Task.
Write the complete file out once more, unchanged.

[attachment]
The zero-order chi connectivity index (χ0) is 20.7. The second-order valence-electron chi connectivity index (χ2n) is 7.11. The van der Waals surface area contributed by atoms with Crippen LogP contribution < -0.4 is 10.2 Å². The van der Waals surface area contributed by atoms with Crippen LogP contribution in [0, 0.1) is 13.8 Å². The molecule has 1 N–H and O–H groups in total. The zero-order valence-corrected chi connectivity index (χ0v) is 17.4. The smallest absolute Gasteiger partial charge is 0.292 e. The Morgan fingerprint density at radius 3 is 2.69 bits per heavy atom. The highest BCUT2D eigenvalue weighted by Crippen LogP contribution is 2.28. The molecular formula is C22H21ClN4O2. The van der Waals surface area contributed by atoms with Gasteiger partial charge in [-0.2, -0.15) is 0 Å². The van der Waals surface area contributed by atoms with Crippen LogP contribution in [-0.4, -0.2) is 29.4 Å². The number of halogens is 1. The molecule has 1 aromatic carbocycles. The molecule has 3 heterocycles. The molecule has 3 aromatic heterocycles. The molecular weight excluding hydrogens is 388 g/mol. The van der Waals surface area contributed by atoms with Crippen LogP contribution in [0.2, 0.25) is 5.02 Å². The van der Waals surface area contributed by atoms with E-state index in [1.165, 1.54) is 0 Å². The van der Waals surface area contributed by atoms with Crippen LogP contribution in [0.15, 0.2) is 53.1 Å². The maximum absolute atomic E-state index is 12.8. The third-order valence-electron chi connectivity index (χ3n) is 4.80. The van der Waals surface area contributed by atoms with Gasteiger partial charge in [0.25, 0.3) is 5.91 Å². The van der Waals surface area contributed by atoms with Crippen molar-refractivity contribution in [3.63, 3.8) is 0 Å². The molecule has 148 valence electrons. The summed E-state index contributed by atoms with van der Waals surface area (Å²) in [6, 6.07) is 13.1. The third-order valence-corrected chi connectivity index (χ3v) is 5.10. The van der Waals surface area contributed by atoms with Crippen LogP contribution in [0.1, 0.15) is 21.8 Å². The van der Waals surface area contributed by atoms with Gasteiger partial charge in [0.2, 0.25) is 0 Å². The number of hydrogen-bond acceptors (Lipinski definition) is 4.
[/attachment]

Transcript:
The zero-order chi connectivity index (χ0) is 20.7. The second-order valence-electron chi connectivity index (χ2n) is 7.11. The van der Waals surface area contributed by atoms with Crippen LogP contribution < -0.4 is 10.2 Å². The van der Waals surface area contributed by atoms with Crippen LogP contribution in [0, 0.1) is 13.8 Å². The molecule has 1 N–H and O–H groups in total. The zero-order valence-corrected chi connectivity index (χ0v) is 17.4. The smallest absolute Gasteiger partial charge is 0.292 e. The Morgan fingerprint density at radius 3 is 2.69 bits per heavy atom. The highest BCUT2D eigenvalue weighted by Crippen LogP contribution is 2.28. The molecular formula is C22H21ClN4O2. The van der Waals surface area contributed by atoms with Gasteiger partial charge in [-0.2, -0.15) is 0 Å². The van der Waals surface area contributed by atoms with Crippen LogP contribution in [-0.4, -0.2) is 29.4 Å². The number of halogens is 1. The molecule has 1 aromatic carbocycles. The molecule has 3 heterocycles. The molecule has 3 aromatic heterocycles. The molecular weight excluding hydrogens is 388 g/mol. The van der Waals surface area contributed by atoms with Crippen LogP contribution in [0.2, 0.25) is 5.02 Å². The van der Waals surface area contributed by atoms with E-state index in [1.165, 1.54) is 0 Å². The van der Waals surface area contributed by atoms with Crippen LogP contribution in [0.15, 0.2) is 53.1 Å². The maximum absolute atomic E-state index is 12.8. The third-order valence-electron chi connectivity index (χ3n) is 4.80. The van der Waals surface area contributed by atoms with Gasteiger partial charge in [0.25, 0.3) is 5.91 Å². The van der Waals surface area contributed by atoms with Crippen molar-refractivity contribution in [3.63, 3.8) is 0 Å². The molecule has 148 valence electrons. The summed E-state index contributed by atoms with van der Waals surface area (Å²) in [6, 6.07) is 13.1. The third-order valence-corrected chi connectivity index (χ3v) is 5.10. The van der Waals surface area contributed by atoms with Crippen LogP contribution in [0.1, 0.15) is 21.8 Å². The van der Waals surface area contributed by atoms with Gasteiger partial charge in [0.2, 0.25) is 0 Å². The number of hydrogen-bond acceptors (Lipinski definition) is 4.